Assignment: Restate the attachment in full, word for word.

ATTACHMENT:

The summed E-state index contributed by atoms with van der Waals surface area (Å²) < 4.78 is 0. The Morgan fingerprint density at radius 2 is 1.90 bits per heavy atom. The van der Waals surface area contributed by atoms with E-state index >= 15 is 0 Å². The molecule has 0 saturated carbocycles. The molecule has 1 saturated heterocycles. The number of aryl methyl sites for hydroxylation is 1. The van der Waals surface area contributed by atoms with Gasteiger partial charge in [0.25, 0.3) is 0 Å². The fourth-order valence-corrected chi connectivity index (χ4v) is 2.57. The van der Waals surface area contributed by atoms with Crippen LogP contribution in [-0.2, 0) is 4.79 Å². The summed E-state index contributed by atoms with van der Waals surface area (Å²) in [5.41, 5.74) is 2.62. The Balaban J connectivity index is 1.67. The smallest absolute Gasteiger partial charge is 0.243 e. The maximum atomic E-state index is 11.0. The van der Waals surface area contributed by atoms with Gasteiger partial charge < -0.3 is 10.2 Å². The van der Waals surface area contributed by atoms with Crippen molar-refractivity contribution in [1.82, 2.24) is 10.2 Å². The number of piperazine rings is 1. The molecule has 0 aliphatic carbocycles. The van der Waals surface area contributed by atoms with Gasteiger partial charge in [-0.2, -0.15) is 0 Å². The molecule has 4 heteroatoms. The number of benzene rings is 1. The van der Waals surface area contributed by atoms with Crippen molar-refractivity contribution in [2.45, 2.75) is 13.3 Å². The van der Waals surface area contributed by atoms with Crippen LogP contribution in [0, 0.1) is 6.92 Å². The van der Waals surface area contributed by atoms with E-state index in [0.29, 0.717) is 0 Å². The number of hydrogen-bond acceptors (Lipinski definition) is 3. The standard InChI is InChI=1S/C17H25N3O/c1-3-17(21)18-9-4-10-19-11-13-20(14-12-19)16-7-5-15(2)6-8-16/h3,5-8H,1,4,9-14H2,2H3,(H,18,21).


The summed E-state index contributed by atoms with van der Waals surface area (Å²) < 4.78 is 0. The Morgan fingerprint density at radius 2 is 1.90 bits per heavy atom. The van der Waals surface area contributed by atoms with E-state index >= 15 is 0 Å². The molecule has 0 saturated carbocycles. The molecule has 1 saturated heterocycles. The number of aryl methyl sites for hydroxylation is 1. The van der Waals surface area contributed by atoms with Gasteiger partial charge in [0.25, 0.3) is 0 Å². The fourth-order valence-corrected chi connectivity index (χ4v) is 2.57. The van der Waals surface area contributed by atoms with Crippen LogP contribution in [-0.2, 0) is 4.79 Å². The summed E-state index contributed by atoms with van der Waals surface area (Å²) in [5.41, 5.74) is 2.62. The Balaban J connectivity index is 1.67. The smallest absolute Gasteiger partial charge is 0.243 e. The maximum atomic E-state index is 11.0. The van der Waals surface area contributed by atoms with Gasteiger partial charge < -0.3 is 10.2 Å². The van der Waals surface area contributed by atoms with Crippen molar-refractivity contribution in [1.82, 2.24) is 10.2 Å². The number of piperazine rings is 1. The molecule has 0 aliphatic carbocycles. The van der Waals surface area contributed by atoms with Gasteiger partial charge in [-0.2, -0.15) is 0 Å². The molecule has 4 heteroatoms. The number of benzene rings is 1. The van der Waals surface area contributed by atoms with Crippen molar-refractivity contribution in [2.45, 2.75) is 13.3 Å². The van der Waals surface area contributed by atoms with Crippen LogP contribution in [0, 0.1) is 6.92 Å². The van der Waals surface area contributed by atoms with E-state index in [0.29, 0.717) is 0 Å². The number of hydrogen-bond acceptors (Lipinski definition) is 3. The standard InChI is InChI=1S/C17H25N3O/c1-3-17(21)18-9-4-10-19-11-13-20(14-12-19)16-7-5-15(2)6-8-16/h3,5-8H,1,4,9-14H2,2H3,(H,18,21).